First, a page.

Business News of Saturday, 14 March 2015
Chief Executive of the National Petroleum Authority (NPA) Moses Asaga, says government has failed to manage public expectations from the oil sector, right from discovery to the start of exploration activities; and that accounts for over-reliance on the sector as the key to solve the country’s economic woes.
He said government must work to moderate public perceptions and expectations of the sector as regards its contribution to development and growth of the economy, since the industry is in its early days.
“The issue of how we can use revenue from the oil sector to support national economic growth depends largely on production capacity. Currently, Ghana is not among the top-ten biggest oil producing countries in Africa.
“Countries like Libya and Nigeria produce 1.7 million and 2.2 million barrels of oil respectively per day; we produce between 80,000 and 120,000 barrels of oil per day and we psych the minds of the people that the oil industry alone will solve the problems of the country?
“I think we failed to manage those huge expectations,” he said at forum in Accra to discuss and dissect how revenue from the oil sector has been managed after four years of oil production in the country.
Mr. Asaga’s comments sided with that of other forum speakers and discussants who tasked government to help manage those huge public expectations.
Among them was Dr. Mohammed Amin Adam, Executive Director of the Africa Centre for Energy Policy (ACEP), who also feels that government has failed to deal with the oil resource differently from the way it handled the exploration of solid minerals over the years.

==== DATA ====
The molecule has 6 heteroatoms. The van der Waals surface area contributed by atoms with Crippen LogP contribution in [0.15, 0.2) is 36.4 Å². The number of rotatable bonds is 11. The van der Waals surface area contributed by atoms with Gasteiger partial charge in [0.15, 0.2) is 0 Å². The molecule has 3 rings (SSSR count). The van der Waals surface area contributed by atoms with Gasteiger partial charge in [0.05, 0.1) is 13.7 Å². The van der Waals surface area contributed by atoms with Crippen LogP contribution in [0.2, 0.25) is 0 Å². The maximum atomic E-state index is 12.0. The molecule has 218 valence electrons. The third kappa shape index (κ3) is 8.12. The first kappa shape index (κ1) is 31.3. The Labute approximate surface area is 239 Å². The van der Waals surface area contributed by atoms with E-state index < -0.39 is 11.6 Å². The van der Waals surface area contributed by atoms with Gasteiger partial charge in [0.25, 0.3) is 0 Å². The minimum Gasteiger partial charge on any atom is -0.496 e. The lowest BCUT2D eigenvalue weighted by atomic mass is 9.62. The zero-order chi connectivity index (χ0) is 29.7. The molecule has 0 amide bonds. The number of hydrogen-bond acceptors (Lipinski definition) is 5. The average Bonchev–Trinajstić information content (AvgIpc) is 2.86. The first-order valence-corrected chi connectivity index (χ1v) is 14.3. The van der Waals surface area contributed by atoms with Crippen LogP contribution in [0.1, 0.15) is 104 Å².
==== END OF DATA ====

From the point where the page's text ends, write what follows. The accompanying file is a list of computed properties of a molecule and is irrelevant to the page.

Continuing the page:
He said if government wants to rake in the needed revenue to make the sector a key economic trigger, then the reverse should be the case.
“I had varied expectations when oil was discovered in the country; one was that government could ensure the oil experience was going to be different from the way it handled the exploration of solid minerals.
“We failed to get the needed economic impact from years of dealing in solid minerals because we had no framework for managing mineral wealth, making us more or less revenue collectors.
“If the sector can become an economic trigger, then we have to deal with the oil wealth differently from how we are handling the solid minerals,” he said.
The Executive Director of the Kumasi Institute of Technology, Energy and Environment (KITE), Ishmael Adjekumhene, said he is disappointed that revenue accrued from the sector has not created any significant impact on the economy.
“It is true that expectations were high and we failed to manage them; however, I’m disappointed because the little that has come out has not impacted significantly on the economy,” he said.